Job interviews can be a lot of pressure and for many, it feels like walking a tightrope – one wrong foot and your chances of success are all over. We all make mistakes from time to time, it’s only human but some of these mistakes can be prevented with a little bit of prep ahead of time. 

To help you put your best foot forward, we’ve compiled the most common mistakes people make at interviews and how to avoid them. 

#1 Being late 

Being late can hurt your chances of getting hired before you’ve answered a single question. It gives the impression that you’re disorganised and can be seen as disrespectful of the interviewer’s valuable time. If the situation were reversed, would you want to be kept waiting when you have a busy day to be getting on with? Probably not. 

The key to avoiding being late is planning and preparation. Make sure you get up a good while before your interview starts – set multiple alarms if you tend to hit snooze! Have your outfit picked out in advance and ready to put on. Plan your travel in advance and check regularly after you get up if there are any disruptions such as cancelled trains or road works. Fully charge your phone and make sure you have the interviewer’s contact details with you. 

If circumstances out with your control cause you to be late, get in touch with your interviewer to explain things when it becomes clear you won’t make it on time. They are far more likely to forgive your lateness if they know ahead of time. 

#2 Failing to research the company 

The things we tend to worry about most in the run-up to an interview is that we have no way of knowing exactly what we’ll be asked. However, you can be 99.9% sure that you will be asked what you know about the company.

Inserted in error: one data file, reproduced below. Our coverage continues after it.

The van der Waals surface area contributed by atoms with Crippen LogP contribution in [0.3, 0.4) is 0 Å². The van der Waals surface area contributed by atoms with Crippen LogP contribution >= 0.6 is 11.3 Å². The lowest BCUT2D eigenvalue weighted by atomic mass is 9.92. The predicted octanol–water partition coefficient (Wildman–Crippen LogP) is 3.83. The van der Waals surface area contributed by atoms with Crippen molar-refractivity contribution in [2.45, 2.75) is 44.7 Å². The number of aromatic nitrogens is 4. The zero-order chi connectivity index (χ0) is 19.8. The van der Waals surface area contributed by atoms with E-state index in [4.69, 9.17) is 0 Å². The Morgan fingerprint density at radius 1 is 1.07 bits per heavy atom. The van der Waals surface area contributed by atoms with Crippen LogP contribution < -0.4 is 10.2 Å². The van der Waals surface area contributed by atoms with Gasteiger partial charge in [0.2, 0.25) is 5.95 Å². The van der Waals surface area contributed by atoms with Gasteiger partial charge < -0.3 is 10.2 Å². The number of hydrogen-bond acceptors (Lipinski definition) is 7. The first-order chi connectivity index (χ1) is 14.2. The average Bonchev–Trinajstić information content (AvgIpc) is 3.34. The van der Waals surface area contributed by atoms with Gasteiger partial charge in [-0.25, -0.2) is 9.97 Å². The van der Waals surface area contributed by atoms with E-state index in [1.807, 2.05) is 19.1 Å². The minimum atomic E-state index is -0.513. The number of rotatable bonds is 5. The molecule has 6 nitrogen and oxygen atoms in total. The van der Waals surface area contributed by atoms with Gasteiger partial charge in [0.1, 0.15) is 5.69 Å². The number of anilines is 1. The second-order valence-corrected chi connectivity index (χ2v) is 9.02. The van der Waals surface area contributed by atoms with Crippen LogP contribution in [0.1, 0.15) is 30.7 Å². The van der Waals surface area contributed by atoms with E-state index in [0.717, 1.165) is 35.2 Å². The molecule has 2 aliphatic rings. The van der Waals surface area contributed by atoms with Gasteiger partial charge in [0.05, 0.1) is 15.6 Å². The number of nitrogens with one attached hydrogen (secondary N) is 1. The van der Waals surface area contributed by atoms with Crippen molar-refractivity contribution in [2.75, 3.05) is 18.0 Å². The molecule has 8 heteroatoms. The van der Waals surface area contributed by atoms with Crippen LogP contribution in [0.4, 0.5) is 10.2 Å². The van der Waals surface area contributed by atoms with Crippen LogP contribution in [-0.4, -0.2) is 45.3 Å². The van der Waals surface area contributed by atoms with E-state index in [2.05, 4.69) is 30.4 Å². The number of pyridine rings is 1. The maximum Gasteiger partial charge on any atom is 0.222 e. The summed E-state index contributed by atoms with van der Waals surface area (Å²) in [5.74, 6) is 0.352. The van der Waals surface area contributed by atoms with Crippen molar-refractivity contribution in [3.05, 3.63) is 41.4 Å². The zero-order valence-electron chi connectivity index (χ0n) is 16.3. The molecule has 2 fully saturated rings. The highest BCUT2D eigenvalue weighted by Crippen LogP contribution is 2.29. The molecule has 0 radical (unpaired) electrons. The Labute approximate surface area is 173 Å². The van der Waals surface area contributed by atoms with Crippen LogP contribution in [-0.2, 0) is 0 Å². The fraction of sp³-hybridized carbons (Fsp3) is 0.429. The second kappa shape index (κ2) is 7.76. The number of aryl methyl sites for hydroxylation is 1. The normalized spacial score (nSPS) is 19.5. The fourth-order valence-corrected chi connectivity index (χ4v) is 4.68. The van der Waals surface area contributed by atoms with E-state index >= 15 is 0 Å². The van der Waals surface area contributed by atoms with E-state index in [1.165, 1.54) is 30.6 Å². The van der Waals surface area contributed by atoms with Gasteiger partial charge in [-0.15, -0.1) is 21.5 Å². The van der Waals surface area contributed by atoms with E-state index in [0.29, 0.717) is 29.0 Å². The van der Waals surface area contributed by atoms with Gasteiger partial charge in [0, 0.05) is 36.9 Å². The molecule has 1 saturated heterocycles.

This question is asked to gauge how interested you are in the company and the role so not having a decent answer to this question will make it look like you’re not that bothered whether you get the job or not. 

You don’t need to provide an extensive amount of information, just enough to show you understand what they do and how your role fits into the larger business. A great place to start is their website but having a look at recent news articles about them will give you a broader perspective. 

#3 Talking negatively about your previous employer 

You might have plenty of legitimate gripes about past employers but it’s unwise to share these with your potential new boss. Complaining can make you look unprofessional and petty which are not attractive qualities in a recruit. 

If you’re asked about an aspect of your experience that you didn’t like, try to phrase your answer in a way that can’t be taken as a complaint. Don’t dwell on what you didn’t enjoy, instead turn it into a positive by explaining what you learned from the experience. 

#4 Not asking any questions 

Your interviewer will expect you to have some questions about the role. It shows them you’re genuinely interested and gives you the chance to assess if you will be a good fit should you be offered the job. 

What should you be asking? Asking about the company’s future plans, what the progression for the role would be like and what the rest of the team are like are all good options. Steer clear of anything surrounding holiday entitlement or salary expectations, it’s best to wait until an offer has been made to bring these up. 

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